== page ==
Understanding Lithium-battery electrochemistry

– for improved performance and safety

 

Despite the widespread use of lithium (Li)-based batteries, there are still many problems relating to their low energy density and loss of performance during cycling, leading to short lifetimes. The prospect of using Li metal anodes has allured the scientific community during decades, as Li electrodes have ideal properties for increasing the energy density bottleneck of current Li‑ion chemistry. However, it was early realized that Li electrodes had serious stability issues, making them a safety hazard. Their instability and gradual loss of capacity relates to the growth of Li dendrites and mossy formations during battery cycling.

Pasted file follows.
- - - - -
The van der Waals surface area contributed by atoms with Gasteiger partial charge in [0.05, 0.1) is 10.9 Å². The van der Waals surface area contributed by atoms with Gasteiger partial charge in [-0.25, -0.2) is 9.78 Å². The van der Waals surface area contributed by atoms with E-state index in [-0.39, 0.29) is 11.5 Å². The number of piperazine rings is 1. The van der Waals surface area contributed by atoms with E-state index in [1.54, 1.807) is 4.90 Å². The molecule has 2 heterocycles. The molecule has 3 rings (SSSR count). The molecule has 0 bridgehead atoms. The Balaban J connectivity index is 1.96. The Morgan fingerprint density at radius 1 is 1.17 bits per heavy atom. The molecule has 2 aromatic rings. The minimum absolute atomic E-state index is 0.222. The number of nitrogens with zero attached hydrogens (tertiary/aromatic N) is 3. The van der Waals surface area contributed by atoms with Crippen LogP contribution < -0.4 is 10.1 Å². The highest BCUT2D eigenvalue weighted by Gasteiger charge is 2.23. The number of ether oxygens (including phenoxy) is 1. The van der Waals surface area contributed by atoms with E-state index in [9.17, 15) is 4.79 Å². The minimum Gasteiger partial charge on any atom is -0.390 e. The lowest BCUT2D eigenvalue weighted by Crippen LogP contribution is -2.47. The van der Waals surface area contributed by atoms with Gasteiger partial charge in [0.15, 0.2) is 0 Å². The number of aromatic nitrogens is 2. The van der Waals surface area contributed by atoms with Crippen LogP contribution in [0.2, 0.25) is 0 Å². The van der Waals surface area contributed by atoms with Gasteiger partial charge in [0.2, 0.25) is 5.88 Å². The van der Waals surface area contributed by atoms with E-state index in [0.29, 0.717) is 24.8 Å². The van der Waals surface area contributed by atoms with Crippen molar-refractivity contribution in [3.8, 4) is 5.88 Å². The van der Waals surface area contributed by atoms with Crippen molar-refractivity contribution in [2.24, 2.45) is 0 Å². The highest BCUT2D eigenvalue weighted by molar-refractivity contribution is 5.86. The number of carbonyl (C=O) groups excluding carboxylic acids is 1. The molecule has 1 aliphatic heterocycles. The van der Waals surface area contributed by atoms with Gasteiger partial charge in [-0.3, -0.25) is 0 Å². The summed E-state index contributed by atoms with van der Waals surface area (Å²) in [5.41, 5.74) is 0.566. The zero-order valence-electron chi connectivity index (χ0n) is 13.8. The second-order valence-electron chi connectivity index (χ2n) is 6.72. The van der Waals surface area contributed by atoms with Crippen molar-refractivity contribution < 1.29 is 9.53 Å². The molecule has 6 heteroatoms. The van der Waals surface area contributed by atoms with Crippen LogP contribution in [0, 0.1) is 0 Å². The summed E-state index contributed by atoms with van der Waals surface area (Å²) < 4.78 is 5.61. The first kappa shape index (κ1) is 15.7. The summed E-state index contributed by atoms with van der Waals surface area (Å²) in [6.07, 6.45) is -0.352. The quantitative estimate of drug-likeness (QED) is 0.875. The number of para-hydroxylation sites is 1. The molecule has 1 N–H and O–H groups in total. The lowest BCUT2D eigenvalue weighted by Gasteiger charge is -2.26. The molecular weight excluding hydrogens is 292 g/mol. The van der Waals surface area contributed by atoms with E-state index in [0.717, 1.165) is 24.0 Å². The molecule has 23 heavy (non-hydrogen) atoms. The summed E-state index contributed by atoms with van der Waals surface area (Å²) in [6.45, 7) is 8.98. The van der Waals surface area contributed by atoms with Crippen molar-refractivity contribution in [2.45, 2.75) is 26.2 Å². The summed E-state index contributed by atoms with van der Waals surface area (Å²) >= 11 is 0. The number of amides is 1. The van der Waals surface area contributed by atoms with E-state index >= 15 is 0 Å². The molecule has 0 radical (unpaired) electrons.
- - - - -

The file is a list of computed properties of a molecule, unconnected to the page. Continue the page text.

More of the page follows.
Prof. Leif Nyholm and his group have recently developed a method to attain, in a reproducible manner, dendrite-free, two-dimensional deposition of Li during battery cycling (Fig. 1). The method could easily be adapted to real-life batteries, thus holding a significant promise for the development of stable metallic Li anodes with high energy density.

The complete article can be found at https://doi.org/10.1016/j.mattod.2018.08.003

 

The Electrochemistry and Corrosion Group at Uppsala University

PI: Prof. Leif Nyholm

David Rehnlund

Ruijun Pan

Zhaohui Wang

Charlotte Ihrfors

http://www.kemi.uu.se/research/inorganic-chemistry/research-areas/electrochemistry-and-corrosion/